The advertising manager must, like a casting director, focus on the role, not the actor, when casting their particular brand for the consumer’s interior theater. To understand what I mean by role, let’s think of it first in terms of the three primary roles that most of us have played within the basic family unit—and have internalized within our psyches: the child, the adult, and the parent.
Mickey Mouse is the archetypal child. Indeed, physically that’s the reason he looks the way he does. If you compare the physical appearance of the original Mickey, Steamboat Willy, to the mouse of today you will note striking differences. The original character was quite pointy and angular, skinny, with a small head relative to body size, and beady eyes—in fact, he looked like a rat! The Mickey of today is rounded and pot-bellied, with a large head relative to body size, and big eyes and a big smile in his face. Biologists have a term for these characteristics, “neotony”, which describes how infants of most mammalian species express distorted adult features to make them so lovable to their parents. Over time, market forces have shaped the Mickey Mouse of today in response to the role he plays for the Disney Brand, to convey a sense of fun and to evoke feelings of nurturing: now really, don’t you care about your child enough to take them to Disneyland?
It’s an ill-kept secret fact of family life that it’s the adults in the household that have sex, not the parents (no doubt due to Oedipal pressures). Therefore, if you are advertising a perfume brand, a sports car or Viagra there will be no mothers or fathers or children anywhere in sight.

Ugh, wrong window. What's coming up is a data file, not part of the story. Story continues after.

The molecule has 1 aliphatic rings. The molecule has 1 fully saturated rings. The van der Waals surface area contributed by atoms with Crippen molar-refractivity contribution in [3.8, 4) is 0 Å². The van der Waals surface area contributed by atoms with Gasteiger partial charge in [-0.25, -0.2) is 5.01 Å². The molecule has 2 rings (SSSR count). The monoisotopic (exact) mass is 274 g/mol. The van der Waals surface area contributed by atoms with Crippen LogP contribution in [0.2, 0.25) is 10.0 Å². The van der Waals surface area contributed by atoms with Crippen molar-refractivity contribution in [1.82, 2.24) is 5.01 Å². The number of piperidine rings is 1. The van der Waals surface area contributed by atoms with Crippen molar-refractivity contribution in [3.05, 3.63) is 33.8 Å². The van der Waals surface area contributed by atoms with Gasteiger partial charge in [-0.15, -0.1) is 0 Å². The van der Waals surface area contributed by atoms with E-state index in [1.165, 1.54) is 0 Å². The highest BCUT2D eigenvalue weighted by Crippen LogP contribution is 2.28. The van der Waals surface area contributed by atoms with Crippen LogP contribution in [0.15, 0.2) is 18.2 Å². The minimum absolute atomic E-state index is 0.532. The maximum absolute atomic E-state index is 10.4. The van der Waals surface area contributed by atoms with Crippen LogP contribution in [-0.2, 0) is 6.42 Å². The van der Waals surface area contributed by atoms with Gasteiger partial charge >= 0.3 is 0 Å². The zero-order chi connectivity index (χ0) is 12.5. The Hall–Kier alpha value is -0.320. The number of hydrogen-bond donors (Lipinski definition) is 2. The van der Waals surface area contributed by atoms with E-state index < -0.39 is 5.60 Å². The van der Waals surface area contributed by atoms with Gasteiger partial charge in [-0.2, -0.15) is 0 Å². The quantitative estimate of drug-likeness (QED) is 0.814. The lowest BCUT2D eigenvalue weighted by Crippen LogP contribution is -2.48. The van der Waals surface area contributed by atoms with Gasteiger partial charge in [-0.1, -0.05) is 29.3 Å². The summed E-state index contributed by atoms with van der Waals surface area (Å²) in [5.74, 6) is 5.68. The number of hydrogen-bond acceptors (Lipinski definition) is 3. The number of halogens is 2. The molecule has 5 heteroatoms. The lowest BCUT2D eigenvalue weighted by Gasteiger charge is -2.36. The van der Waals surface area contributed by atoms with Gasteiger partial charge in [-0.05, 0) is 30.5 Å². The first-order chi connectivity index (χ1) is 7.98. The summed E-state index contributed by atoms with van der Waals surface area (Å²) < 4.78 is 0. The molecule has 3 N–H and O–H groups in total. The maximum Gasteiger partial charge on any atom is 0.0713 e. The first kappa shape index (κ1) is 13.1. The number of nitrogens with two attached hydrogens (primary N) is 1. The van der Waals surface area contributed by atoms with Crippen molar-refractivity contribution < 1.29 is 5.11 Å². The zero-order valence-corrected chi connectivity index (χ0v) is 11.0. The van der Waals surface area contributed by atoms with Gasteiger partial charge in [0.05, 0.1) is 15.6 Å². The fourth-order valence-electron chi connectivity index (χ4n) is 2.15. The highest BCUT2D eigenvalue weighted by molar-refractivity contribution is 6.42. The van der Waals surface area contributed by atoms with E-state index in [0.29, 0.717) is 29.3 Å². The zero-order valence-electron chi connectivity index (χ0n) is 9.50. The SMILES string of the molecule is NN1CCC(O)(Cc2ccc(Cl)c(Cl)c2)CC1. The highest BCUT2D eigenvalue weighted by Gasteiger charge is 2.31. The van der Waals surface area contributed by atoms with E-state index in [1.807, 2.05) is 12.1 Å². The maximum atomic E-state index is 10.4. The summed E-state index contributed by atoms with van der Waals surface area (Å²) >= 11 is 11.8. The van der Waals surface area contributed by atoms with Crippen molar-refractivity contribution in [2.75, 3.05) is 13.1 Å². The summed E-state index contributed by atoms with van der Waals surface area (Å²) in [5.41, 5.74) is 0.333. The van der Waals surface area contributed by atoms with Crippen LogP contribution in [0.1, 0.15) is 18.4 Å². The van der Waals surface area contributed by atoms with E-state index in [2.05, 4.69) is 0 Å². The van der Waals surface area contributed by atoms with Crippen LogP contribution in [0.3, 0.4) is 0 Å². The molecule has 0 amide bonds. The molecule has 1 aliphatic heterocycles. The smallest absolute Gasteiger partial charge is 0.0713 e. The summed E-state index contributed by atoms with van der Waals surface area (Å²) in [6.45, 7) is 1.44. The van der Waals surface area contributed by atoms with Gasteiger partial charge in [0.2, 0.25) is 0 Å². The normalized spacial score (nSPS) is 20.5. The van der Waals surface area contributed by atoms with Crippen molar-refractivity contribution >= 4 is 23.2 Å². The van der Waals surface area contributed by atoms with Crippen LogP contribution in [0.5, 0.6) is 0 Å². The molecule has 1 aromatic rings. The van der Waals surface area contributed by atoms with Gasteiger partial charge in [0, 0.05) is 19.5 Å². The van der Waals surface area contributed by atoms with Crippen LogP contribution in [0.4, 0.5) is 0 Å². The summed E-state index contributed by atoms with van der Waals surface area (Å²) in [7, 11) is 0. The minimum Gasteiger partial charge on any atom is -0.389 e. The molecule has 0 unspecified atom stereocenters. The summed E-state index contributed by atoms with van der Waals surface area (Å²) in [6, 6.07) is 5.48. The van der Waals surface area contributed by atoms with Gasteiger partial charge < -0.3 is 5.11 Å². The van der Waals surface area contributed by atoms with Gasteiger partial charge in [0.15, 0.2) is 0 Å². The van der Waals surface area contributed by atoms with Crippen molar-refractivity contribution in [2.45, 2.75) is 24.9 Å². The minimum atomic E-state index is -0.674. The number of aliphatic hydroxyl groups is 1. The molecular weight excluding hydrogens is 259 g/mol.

To parents we sell household cleaning products, cake mixes, disposable diapers and life insurance. Homemaker and provider are parenting roles that we might regularly put on and take off as we exchange them with the other roles we play in our lives: friend, boss, expert, and jokester. Each of these might be a better fit for other products that we buy.
Archetype research into the mythologies of the mind—rebel, sage, trickster, or hero—is a key genre of research for identifying those dramatic roles that may be appropriate for your brand’s play.
When we read a novel, watch a movie, play a videogame, or go to the theater an essential part of the experience is that we are transported to a different place, separate from our everyday world. The very laws of the universe may be different in such places—magic rules the novels of Harry Potter; love lasts forever in Casablanca; a myriad of intelligent species populate the online game World of Warcraft; all the people speak poetry, not prose, in Shakespeare’s plays.
Similarly, the mythologized American West is where the Marlboro brand of cigarettes lives. The Green Giant lives in a Valley filled with fresh vegetables. The Keebler Elves bake cookies in their Tree. You can take in vistas of cyberspace through Microsoft’s Windows.
Places are containers where we store emotions. Home is where the heart is. We fight for our country. We still cheer for our college team, even when we’re eighty.
Places are storehouses of memories. Where exactly were you when you had sex for the first time? I expect you remember. In the nineteenth century people used to train their memories with memory theater, a method of associating names, ideas or abstract facts to be recalled with different physical places, such as the rooms in a house, so that when they moved through the house in their mind’s eye they would find the things they wanted to remember.